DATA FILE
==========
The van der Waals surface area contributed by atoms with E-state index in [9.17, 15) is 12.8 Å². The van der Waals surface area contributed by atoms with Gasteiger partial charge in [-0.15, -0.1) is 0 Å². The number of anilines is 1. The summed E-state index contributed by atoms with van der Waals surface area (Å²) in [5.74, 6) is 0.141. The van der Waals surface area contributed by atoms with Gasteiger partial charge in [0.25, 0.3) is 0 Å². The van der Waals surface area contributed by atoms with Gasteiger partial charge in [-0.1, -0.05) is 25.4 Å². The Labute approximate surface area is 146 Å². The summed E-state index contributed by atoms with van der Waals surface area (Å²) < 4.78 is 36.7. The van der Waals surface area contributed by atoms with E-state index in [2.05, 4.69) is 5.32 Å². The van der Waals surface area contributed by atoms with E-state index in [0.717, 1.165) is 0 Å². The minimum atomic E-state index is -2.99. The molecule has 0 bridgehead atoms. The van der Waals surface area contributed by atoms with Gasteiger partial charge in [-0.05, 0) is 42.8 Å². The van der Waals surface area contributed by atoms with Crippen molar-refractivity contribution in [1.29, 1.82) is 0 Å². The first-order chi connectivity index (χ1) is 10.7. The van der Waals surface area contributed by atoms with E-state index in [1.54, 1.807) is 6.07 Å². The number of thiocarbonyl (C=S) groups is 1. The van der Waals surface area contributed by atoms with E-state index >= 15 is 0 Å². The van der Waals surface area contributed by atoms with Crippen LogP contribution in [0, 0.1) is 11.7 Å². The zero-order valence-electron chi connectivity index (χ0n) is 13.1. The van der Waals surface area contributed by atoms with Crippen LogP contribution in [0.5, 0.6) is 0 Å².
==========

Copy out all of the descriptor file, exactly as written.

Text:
The van der Waals surface area contributed by atoms with E-state index in [9.17, 15) is 12.8 Å². The van der Waals surface area contributed by atoms with Gasteiger partial charge in [-0.15, -0.1) is 0 Å². The number of anilines is 1. The summed E-state index contributed by atoms with van der Waals surface area (Å²) in [5.74, 6) is 0.141. The van der Waals surface area contributed by atoms with Gasteiger partial charge in [0.25, 0.3) is 0 Å². The van der Waals surface area contributed by atoms with Gasteiger partial charge in [-0.1, -0.05) is 25.4 Å². The Labute approximate surface area is 146 Å². The summed E-state index contributed by atoms with van der Waals surface area (Å²) < 4.78 is 36.7. The van der Waals surface area contributed by atoms with E-state index in [2.05, 4.69) is 5.32 Å². The van der Waals surface area contributed by atoms with E-state index in [0.717, 1.165) is 0 Å². The minimum atomic E-state index is -2.99. The molecule has 0 bridgehead atoms. The van der Waals surface area contributed by atoms with Gasteiger partial charge in [-0.05, 0) is 42.8 Å². The van der Waals surface area contributed by atoms with Crippen molar-refractivity contribution in [1.29, 1.82) is 0 Å². The first-order chi connectivity index (χ1) is 10.7. The van der Waals surface area contributed by atoms with E-state index in [1.54, 1.807) is 6.07 Å². The number of thiocarbonyl (C=S) groups is 1. The van der Waals surface area contributed by atoms with E-state index >= 15 is 0 Å². The van der Waals surface area contributed by atoms with Crippen LogP contribution in [0, 0.1) is 11.7 Å². The zero-order valence-electron chi connectivity index (χ0n) is 13.1. The van der Waals surface area contributed by atoms with Crippen LogP contribution in [0.5, 0.6) is 0 Å².